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  ILCC Industry Education Division

NEWS RELEASE

 

Crash victim speaks to teens about underage drinking consequences after near fatal wreck

DATE: April 28, 2008
CONTACT: Ted Penesis
(ted.penesis@illinois.gov)


CHICAGO—As Alcohol Awareness Month draws to a close, the Illinois Liquor Control Commission's Don't Be Sorry program will bring the consequences of underage drinking to life tonight and tomorrow in the Peoria and Quad Cities areas. Don’t Be Sorry is an educational campaign designed to teach students, parents, and liquor retailers about the dangers of underage drinking.

The topic of discussion is timely. According to data released by the National Highway Traffic Safety Administration, 58 percent of traffic fatalities during the prom and graduation period were alcohol-related, compared to 41 percent during the rest of the year.

Featured at the meeting will be traffic safety consultant Marti Belluschi, who along with her father, were hit head-on by a drunk driver who was going 90 miles an hour. She and her father were seriously injured in the crash, with Marti near death. Last month, forty years ago to the day of the crash, Ms. Belluschi met for the first time the two responding police officers who saved her life.

Don’t Be Sorry is an educational campaign designed to teach students, parents, and liquor retailers about the dangers of underage drinking. The campaign features educators and guest speakers who travel the state to share their personal experiences and the consequences of underage drinking. Belluschi will be joined by Ted Penesis, the ILCC's Industry Education Manager, as they present information and distribute materials about the health and legal consequences of underage drinking.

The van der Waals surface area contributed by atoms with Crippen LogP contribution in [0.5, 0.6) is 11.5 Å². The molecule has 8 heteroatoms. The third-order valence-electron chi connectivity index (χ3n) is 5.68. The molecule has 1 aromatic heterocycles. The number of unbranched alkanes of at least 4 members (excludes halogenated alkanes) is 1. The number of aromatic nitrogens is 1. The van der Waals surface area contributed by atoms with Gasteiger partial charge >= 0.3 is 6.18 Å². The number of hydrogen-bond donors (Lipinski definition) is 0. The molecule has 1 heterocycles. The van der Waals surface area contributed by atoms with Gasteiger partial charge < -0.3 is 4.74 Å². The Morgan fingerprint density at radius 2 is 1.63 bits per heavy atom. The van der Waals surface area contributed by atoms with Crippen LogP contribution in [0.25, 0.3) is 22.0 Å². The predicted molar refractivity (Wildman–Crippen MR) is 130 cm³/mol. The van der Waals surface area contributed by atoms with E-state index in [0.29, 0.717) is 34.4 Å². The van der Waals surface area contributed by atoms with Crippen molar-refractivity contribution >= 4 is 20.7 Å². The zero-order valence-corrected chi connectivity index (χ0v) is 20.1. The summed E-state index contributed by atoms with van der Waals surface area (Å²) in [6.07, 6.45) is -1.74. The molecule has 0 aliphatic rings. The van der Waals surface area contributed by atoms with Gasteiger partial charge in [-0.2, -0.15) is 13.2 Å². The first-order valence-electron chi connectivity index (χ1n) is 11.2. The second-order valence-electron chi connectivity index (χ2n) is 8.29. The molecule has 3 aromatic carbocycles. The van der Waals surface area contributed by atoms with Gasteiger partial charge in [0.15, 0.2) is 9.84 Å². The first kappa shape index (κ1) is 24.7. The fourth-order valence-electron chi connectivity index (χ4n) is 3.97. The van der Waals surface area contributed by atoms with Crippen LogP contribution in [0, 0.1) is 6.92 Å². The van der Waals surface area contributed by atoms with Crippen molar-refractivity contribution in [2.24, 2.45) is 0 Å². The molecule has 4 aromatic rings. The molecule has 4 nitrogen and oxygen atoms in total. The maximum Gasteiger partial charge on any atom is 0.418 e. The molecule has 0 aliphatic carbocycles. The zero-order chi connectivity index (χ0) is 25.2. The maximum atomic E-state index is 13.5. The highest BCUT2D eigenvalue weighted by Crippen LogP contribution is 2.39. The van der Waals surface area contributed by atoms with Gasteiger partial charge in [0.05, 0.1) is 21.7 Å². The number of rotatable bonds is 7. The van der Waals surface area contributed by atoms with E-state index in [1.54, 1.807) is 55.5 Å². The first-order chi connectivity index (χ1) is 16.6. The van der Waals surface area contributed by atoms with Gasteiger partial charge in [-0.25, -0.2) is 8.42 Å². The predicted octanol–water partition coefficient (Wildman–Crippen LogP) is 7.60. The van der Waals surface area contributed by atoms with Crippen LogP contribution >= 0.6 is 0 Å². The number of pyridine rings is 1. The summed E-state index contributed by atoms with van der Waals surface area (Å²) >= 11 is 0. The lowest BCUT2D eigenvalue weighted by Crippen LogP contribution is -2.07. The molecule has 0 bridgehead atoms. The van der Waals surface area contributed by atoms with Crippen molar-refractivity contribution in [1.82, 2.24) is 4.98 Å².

Recent State of Illinois efforts

During the past year, Governor Rod R. Blagojevich signed two strong pieces of legislation aimed at curbing underage drinking. The Governor signed SB 1625 into law, preventing the advertisement and promotion of flavored alcoholic beverages, or alcopops, to children. Alcopops are alcoholic beverages blended with fruit juice, lemonade or other flavorings. Examples include ‘hard lemonade’ and ‘twisted tea.’ The new law fines companies that promote alcopops to minors $500.00 for the first offense and $1,000.00 for a second offense.

In addition, Gov. Blagojevich signed Senate Bill 158 that underscores adults’ responsibility for preventing underage drinking. This legislation increases the penalty to 1-3 years in prison and up to a $25,000.00 fine for parents who knowingly allow underage alcohol consumption in their home and the drinking leads to serious injuries or death. This law was passed, in part, as a response to the Liquor Commission’s TrAIL (Tracking Alcohol in IL) Program, where investigators track alcohol purchases when underage drinking leads in injury or death. During its first year, ILCC agents were called in to investigate 28 incidents which resulted in 19 fatalities and 45 injuries. In several of these incidents, parents were suspected, charged, and in one case, ultimately sentenced to jail time for providing the alcohol.

Marti Belluschi

Marti has worked on traffic safety issues, particularly impaired driving prevention, since 1985 when she volunteered to help with a new Mothers Against Drunk Driving (MADD) organization in Illinois. Currently, she participates in a variety of traffic safety programs and presentations including work with the Illinois Department of Transportation (IDOT), the Governor’s Alcohol Abuse Task Force, the Alliance Against Intoxicated Motorists (AAIM), the Rehabilitation Institute of Chicago, the Illinois Judges Association, the Illinois State Bar Association, the Illinois Law Enforcement Training and Standards Board, schools and fire departments.

Ted Penesis

A communications professional for over twenty years, Ted Penesis has served as Industry Education Manager for the Illinois Liquor Control Commission since April 2005, where he supervises the state's tobacco enforcement operation, alcohol server training program, and underage drinking awareness efforts. He previously worked for a variety of local governmental institutions in the Chicago area including municipalities, school districts, and recreational agencies, and as a TV Producer/Director for an NBC affiliate in Rockford.


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